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Is sustainable transport a myth?

Electric vehicle being charged

The new NPPF promotes electric vehicles as a form of sustainable transport. Are they the answer to the problems of pollution and climate change? Dr Ashley Hayden considers the arguments.

In July, the government published its much-anticipated revised National Planning Policy Framework (NPPF). This has been described as one of the biggest shake-ups in the planning system. But how will this change affect the planning landscape?

Delivering sustainability plays a central role to the proposed changes in the NPPF and Chapter 9 (‘Promoting Sustainable Transport’) addresses this. It incorporates policies to promote a modal shift towards sustainable forms of transport. Paragraph 105(e), for example, promotes a greater shift to charging plug-in and other ultra-low emission vehicles.

Paragraph 106 discourages the use of maximum parking standards unless circumstance dictate, and endorses increased density in towns and cities if proposed developments are served well by public transport.

Will these policies be effective in tackling the UK’s ambition to promote sustainable communities?

Climate change is accepted to be one of the biggest threats facing the world. The summer heatwave that has swept across Europe is a reminder of the potential impacts. We appear to be on autopilot to environmental disaster. Surely altering this path is in the interests of all inhabited societies?

“Reducing levels of petrol-propelled cars is broadly accepted as one solution to reduce carbon emission”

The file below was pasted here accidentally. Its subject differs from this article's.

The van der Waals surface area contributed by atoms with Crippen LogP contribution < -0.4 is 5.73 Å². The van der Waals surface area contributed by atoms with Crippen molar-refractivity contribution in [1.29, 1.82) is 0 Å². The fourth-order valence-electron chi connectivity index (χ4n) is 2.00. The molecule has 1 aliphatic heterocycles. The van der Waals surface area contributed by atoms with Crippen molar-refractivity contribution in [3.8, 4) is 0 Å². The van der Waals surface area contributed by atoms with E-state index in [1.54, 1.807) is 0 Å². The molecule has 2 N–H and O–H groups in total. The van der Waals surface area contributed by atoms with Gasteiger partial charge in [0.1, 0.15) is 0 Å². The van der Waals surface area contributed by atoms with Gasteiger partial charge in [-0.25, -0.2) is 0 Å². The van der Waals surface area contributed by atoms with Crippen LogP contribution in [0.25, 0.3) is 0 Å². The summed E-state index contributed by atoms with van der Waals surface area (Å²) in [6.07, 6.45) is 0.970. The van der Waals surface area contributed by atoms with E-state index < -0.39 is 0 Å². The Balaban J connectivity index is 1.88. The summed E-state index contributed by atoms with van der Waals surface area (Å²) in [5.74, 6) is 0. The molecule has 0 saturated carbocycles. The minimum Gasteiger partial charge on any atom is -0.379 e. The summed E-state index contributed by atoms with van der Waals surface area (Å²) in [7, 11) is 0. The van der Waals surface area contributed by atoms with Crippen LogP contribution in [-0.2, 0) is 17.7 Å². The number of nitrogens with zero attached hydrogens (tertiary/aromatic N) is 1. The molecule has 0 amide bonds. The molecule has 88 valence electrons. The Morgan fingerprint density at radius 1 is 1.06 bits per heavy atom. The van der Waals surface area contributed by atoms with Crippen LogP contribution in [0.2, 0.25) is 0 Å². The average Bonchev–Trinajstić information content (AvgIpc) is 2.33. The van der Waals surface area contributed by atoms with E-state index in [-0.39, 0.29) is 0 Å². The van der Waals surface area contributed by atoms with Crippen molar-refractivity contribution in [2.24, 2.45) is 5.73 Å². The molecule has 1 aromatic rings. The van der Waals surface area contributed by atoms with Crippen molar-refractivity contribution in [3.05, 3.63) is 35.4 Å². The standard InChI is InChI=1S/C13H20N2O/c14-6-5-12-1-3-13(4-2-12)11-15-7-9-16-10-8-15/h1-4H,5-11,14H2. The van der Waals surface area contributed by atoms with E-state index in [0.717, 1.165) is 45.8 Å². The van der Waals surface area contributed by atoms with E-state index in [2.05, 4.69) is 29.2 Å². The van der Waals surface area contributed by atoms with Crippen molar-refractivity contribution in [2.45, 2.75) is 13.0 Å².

The Climate Change Act 2008 seeks to to reduce greenhouse gas emissions in the UK by at least 80 per cent (based on 1990 levels) by 2050. Planning is seen as one component to deliver this change, but  it cannot deliver change alone.

Reducing levels of petrol-propelled cars is broadly accepted as one solution to reduce carbon emission.

But is this a dream? The UK seems to have a love affair with the car. Department for Transport Transport Statistics Great Britain 2017 shows car trips accounted for 65 per cent of all journeys made.

Milton Keynes Council is committed to promoting sustainable communities and neighbourhoods. Currently, the car accounts for 80 per cent of trips in Milton Keynes, even though it has one of the best cycle networks in the UK.

Its Mobility Strategy 2018-2036 reinforces the desire for sustainable transport. This explores the use of autonomous vehicles and smart technology to deliver mobility as a service. The emerging development plan (Plan:MK) continues the theme: it proposes policies to encourage the installation of electric vehicle charging points), maximise the use of sustainable transport for new development, and promote residential and office-led densification. Such policies are ahead of the planning curve and accord well with the new NPPF.

The new NPPF policies remain yet to be debated and implemented and, as such, their effectiveness is unknown. 

Dr Ashley Hayden is a planning officer for Milton Keynes Council

Photo | iStock

See also

'Sustainable transport'? It isn't electric vehicles


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